13th Sunday in Ordinary Time, Year B

Mark 5: 21 – 43

Lord, who can grasp all the wealth of just one of your words?

What we understand in the Bible is much less than what we leave behind,

like thirsty people who drink from a fountain.

Lord, your word has many shades of meaning, just as those who study it have many different points of view. You have coloured your words with many hues so that each person who studies it can see in it what he loves.

Lord, you have hidden many treasures in your Word so that each of us is enriched as we meditate upon it.

Mark loves to combine his stories in groups of three, all of them teaching us a particular truth.  You will better understand this if you are aware how these stories are organised relative to each other.  Mark uses these three stories to explain how ALL FORMS OF OPPRESSION were abolished by Jesus.

The Cure of the demoniac (5: 1 – 20).

Healing of the daughter of Jairus (5: 21 – 24 part 1).

Healing of the woman with the haemorrhage. (5: 25 – 34)

Healing of the daughter of Jairus (5: 35 – 43 part 2).

The middle story, “Healing of the woman with the haemorrhage” is the most important and we are going to use it for our reflection.

Jewish society was dominated by the doctrine of “uncleanness”. Shepherds, tax collectors, people with physical defects or running sores were considered ritually unclean. Some animals especially pigs were considered unclean. Women after child birth and having their menstrual cycles were considered unclean.

“Let the oppressed go free.”  Lk 4: 18

(Jesus abolishes all unnecessary burdens on us)

Healing of the woman with the haemorrhage.

 (5: 25 – 34)

The story of this woman is striking because in it Mark shows Jesus dealing openly and compassionately with a female condition that was taboo. Jesus sweeps aside the false teachings of religion and society.


25There was a woman afflicted with haemorrhages for twelve years.  26She had suffered greatly at the hands of many doctors and had spent all that she had. Yet she was not helped but only grew worse.  27She had heard about Jesus and came up behind him in the crowd and touched his cloak.  28She said, “If I but touch his clothes, I shall be cured.”  29Immediately her flow of blood dried up.  She felt in her body that she was healed of her affliction.  30Jesus aware at once that power had gone out from him, turned around in the crowd and asked, “Who has touched my clothes?”  31But his disciples said to him, “You see how the crowd is pressing upon you, and yet you ask, “Who touched me?” 32And he looked around to see who had done it. 33The woman, realising what had happened to her, approached in fear and trembling. She fell down before Jesus and told him the whole truth.  34He said to her, “Daughter, your faith has saved you.  Go in peace and be cured of you complaint.”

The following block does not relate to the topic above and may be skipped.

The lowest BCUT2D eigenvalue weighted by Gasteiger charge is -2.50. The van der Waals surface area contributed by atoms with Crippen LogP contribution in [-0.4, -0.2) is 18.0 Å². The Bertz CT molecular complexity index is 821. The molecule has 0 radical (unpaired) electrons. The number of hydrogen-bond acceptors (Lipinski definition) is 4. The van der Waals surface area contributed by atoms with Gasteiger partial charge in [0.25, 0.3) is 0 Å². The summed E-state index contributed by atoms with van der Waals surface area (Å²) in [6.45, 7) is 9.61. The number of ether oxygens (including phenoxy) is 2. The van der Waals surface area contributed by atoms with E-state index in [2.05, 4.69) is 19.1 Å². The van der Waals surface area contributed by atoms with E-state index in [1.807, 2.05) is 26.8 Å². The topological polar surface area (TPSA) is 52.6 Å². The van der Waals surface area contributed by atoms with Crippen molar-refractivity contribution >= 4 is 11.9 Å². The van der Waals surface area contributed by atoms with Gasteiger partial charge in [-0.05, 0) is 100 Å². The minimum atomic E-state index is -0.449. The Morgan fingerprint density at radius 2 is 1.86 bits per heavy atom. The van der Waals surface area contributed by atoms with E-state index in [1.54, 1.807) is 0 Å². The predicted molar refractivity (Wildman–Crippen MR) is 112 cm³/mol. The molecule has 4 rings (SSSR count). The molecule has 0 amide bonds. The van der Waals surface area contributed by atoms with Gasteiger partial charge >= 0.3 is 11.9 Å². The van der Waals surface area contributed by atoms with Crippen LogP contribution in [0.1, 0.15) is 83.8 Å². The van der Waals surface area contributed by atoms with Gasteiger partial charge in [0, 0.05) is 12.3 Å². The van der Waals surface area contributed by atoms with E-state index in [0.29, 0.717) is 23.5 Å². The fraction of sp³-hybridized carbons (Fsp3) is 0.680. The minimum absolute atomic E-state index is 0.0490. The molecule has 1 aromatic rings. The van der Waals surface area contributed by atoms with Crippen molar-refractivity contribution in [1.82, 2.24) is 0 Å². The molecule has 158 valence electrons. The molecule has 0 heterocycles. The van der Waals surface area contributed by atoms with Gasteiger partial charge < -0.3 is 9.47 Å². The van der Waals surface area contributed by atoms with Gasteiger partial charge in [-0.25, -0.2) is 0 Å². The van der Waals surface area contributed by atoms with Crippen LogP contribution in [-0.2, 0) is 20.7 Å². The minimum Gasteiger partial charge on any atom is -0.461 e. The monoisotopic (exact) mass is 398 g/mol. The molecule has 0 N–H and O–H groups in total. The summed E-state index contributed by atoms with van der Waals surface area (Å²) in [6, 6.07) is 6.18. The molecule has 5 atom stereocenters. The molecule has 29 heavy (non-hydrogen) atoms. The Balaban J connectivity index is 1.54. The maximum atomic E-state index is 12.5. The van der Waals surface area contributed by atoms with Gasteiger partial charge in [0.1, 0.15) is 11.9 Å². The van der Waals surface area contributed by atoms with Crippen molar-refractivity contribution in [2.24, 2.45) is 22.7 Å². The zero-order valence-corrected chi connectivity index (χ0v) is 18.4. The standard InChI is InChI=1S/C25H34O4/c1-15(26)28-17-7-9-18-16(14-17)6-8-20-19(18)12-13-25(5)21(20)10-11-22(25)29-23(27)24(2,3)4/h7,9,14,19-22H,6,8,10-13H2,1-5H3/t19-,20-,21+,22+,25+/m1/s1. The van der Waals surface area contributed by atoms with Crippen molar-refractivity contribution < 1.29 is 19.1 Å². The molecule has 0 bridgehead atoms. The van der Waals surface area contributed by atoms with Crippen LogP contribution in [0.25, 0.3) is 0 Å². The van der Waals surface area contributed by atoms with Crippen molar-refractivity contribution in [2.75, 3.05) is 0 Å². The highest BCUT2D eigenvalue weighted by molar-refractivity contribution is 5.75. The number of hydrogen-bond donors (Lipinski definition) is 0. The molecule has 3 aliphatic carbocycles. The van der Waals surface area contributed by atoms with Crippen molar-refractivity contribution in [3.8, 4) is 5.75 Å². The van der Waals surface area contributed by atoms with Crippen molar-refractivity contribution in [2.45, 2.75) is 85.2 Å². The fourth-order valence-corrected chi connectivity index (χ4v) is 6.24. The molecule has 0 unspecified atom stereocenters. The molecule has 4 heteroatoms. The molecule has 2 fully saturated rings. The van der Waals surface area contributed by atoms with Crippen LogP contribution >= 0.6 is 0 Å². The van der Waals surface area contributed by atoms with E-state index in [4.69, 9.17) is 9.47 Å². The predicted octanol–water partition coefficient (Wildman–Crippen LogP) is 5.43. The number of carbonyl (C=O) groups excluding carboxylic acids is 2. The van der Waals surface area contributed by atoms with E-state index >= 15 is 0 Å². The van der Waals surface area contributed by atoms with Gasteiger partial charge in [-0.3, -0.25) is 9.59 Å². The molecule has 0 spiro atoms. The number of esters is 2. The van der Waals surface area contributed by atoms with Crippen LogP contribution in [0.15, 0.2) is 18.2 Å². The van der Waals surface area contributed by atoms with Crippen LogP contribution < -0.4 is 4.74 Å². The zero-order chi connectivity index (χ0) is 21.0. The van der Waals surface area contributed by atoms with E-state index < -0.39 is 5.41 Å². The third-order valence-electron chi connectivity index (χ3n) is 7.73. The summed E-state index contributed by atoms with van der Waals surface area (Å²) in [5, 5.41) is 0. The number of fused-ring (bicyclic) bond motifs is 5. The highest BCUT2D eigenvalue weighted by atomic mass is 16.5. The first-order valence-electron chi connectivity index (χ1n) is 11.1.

RECOGNISE / reflect

25There was a woman afflicted with haemorrhages for twelve years. Twelve years is symbolic of a life-time but it also refers to the Jewish people who were oppressed by the teachings and preoccupation with ritual uncleanness.

Our hearts go out to this woman when we read that she had “suffered greatly”. How touching is the comment that, “She fell down before Jesus and told him the whole truth.

In our imagination listen to her as she tells her story.

“Jesus, I had been happily married for a number of years.  God blessed us with a boy and a girl.  They are beautiful children.  Then twelve years ago everything changed. I could not stop bleeding.  I was totally exhausted.  Of course I went to the doctors but they were worse than useless, in fact they made me feel more sick.  The sickness and exhaustion I could have handled, but then, I was labelled unclean.  My husband would have nothing to do with me, the religious authorities kept on telling him, “This wife of yours is unclean.”  I was excluded from the family circle, I ate alone.  I was not even allowed to hold my children.  Of course there was absolutely no possibility of having other children.  As if this burden was not enough the local rabbi forbade me to enter the synagogue. All my friends abandoned me. I was living the life of a dead person.

Jesus’ reply to her is, “Shalom”  – walk in peace. In one short word Jesus drives out the demon of the doctrine of ‘uncleanness’.  How could we possibly label a person unclean after listen to how Jesus abolished to whole idea?


realising what had happened to her, approached in fear and trembling.

The middle part of the story emphasises how important it is to be in touch with Jesus.  The transformation in the woman and in society that Jesus initiates only takes place because people stay in touch (connected) with Jesus through his words.  We will then have an experience of God just as this woman did.  She knew that she had been touched by God, she had had, an experience of God.  When you find the words “fear and trembling” in the scriptures, it refers to a normal response to having an experience of God.  In scripture it does not refer to being afraid.


Lord, it sometimes happens that we help people without realising it.  Some word we say, some gesture we make and they are deeply touched.  We pray that we may be more like Jesus, so that when we become aware of what has happened we speak gently to them, encourage then to tell their story, assure them that it was their faith that restored them to health, and help them to go in peace, fully free of their complaint. 1

  1. De Verteuil, M;   Lectio Divina with the Sunday Gospels,   Year B;  p173
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